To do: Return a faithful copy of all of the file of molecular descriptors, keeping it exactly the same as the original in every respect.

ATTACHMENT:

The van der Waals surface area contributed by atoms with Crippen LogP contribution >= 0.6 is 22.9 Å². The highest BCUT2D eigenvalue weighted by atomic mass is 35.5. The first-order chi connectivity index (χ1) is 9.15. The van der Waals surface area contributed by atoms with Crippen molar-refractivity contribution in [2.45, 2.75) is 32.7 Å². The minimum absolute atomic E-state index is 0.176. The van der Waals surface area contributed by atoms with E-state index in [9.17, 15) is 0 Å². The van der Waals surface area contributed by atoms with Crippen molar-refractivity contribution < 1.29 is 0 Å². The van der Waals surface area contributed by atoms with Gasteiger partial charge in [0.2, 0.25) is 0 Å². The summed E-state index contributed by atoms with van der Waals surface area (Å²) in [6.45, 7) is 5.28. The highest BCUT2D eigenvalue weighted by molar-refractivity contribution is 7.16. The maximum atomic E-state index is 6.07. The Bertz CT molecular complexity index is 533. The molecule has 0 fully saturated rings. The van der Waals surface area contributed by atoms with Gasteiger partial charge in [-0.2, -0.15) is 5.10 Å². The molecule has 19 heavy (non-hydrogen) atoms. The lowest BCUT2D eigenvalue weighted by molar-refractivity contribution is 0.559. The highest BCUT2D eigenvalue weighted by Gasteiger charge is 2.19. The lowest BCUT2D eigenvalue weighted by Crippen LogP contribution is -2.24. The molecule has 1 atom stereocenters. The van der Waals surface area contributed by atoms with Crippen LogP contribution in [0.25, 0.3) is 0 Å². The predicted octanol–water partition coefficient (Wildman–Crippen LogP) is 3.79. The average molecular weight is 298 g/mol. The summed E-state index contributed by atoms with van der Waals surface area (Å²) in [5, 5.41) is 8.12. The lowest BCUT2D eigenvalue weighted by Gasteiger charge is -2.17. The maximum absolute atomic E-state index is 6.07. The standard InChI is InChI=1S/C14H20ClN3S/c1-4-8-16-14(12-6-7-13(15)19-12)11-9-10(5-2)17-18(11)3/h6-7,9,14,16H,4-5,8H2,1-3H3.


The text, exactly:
The van der Waals surface area contributed by atoms with Crippen LogP contribution >= 0.6 is 22.9 Å². The highest BCUT2D eigenvalue weighted by atomic mass is 35.5. The first-order chi connectivity index (χ1) is 9.15. The van der Waals surface area contributed by atoms with Crippen molar-refractivity contribution in [2.45, 2.75) is 32.7 Å². The minimum absolute atomic E-state index is 0.176. The van der Waals surface area contributed by atoms with E-state index in [9.17, 15) is 0 Å². The van der Waals surface area contributed by atoms with Crippen molar-refractivity contribution < 1.29 is 0 Å². The van der Waals surface area contributed by atoms with Gasteiger partial charge in [0.2, 0.25) is 0 Å². The summed E-state index contributed by atoms with van der Waals surface area (Å²) in [6.45, 7) is 5.28. The highest BCUT2D eigenvalue weighted by molar-refractivity contribution is 7.16. The maximum atomic E-state index is 6.07. The Bertz CT molecular complexity index is 533. The molecule has 0 fully saturated rings. The van der Waals surface area contributed by atoms with Gasteiger partial charge in [-0.2, -0.15) is 5.10 Å². The molecule has 19 heavy (non-hydrogen) atoms. The lowest BCUT2D eigenvalue weighted by molar-refractivity contribution is 0.559. The highest BCUT2D eigenvalue weighted by Gasteiger charge is 2.19. The lowest BCUT2D eigenvalue weighted by Crippen LogP contribution is -2.24. The molecule has 1 atom stereocenters. The van der Waals surface area contributed by atoms with Crippen LogP contribution in [0.25, 0.3) is 0 Å². The predicted octanol–water partition coefficient (Wildman–Crippen LogP) is 3.79. The average molecular weight is 298 g/mol. The summed E-state index contributed by atoms with van der Waals surface area (Å²) in [5, 5.41) is 8.12. The lowest BCUT2D eigenvalue weighted by Gasteiger charge is -2.17. The maximum absolute atomic E-state index is 6.07. The standard InChI is InChI=1S/C14H20ClN3S/c1-4-8-16-14(12-6-7-13(15)19-12)11-9-10(5-2)17-18(11)3/h6-7,9,14,16H,4-5,8H2,1-3H3.